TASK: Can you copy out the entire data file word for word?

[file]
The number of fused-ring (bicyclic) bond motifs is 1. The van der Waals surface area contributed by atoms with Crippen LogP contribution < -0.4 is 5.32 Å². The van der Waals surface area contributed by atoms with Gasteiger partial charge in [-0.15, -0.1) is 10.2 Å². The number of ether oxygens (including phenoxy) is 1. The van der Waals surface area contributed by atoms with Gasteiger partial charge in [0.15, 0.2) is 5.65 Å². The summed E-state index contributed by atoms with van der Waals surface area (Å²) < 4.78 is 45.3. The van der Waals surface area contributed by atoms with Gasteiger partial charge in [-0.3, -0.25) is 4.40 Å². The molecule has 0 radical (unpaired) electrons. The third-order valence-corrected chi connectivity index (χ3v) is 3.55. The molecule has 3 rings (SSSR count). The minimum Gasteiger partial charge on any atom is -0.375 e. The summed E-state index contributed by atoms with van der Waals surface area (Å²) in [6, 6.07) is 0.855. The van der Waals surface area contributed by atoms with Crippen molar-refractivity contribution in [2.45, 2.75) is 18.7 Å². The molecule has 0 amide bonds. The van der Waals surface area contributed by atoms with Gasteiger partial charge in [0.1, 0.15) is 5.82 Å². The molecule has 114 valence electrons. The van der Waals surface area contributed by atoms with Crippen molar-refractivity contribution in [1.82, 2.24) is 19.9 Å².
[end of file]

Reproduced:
The number of fused-ring (bicyclic) bond motifs is 1. The van der Waals surface area contributed by atoms with Crippen LogP contribution < -0.4 is 5.32 Å². The van der Waals surface area contributed by atoms with Gasteiger partial charge in [-0.15, -0.1) is 10.2 Å². The number of ether oxygens (including phenoxy) is 1. The van der Waals surface area contributed by atoms with Gasteiger partial charge in [0.15, 0.2) is 5.65 Å². The summed E-state index contributed by atoms with van der Waals surface area (Å²) < 4.78 is 45.3. The van der Waals surface area contributed by atoms with Gasteiger partial charge in [-0.3, -0.25) is 4.40 Å². The molecule has 0 radical (unpaired) electrons. The third-order valence-corrected chi connectivity index (χ3v) is 3.55. The molecule has 3 rings (SSSR count). The minimum Gasteiger partial charge on any atom is -0.375 e. The summed E-state index contributed by atoms with van der Waals surface area (Å²) in [6, 6.07) is 0.855. The van der Waals surface area contributed by atoms with Crippen molar-refractivity contribution in [2.45, 2.75) is 18.7 Å². The molecule has 0 amide bonds. The van der Waals surface area contributed by atoms with Gasteiger partial charge in [0.1, 0.15) is 5.82 Å². The molecule has 114 valence electrons. The van der Waals surface area contributed by atoms with Crippen molar-refractivity contribution in [1.82, 2.24) is 19.9 Å².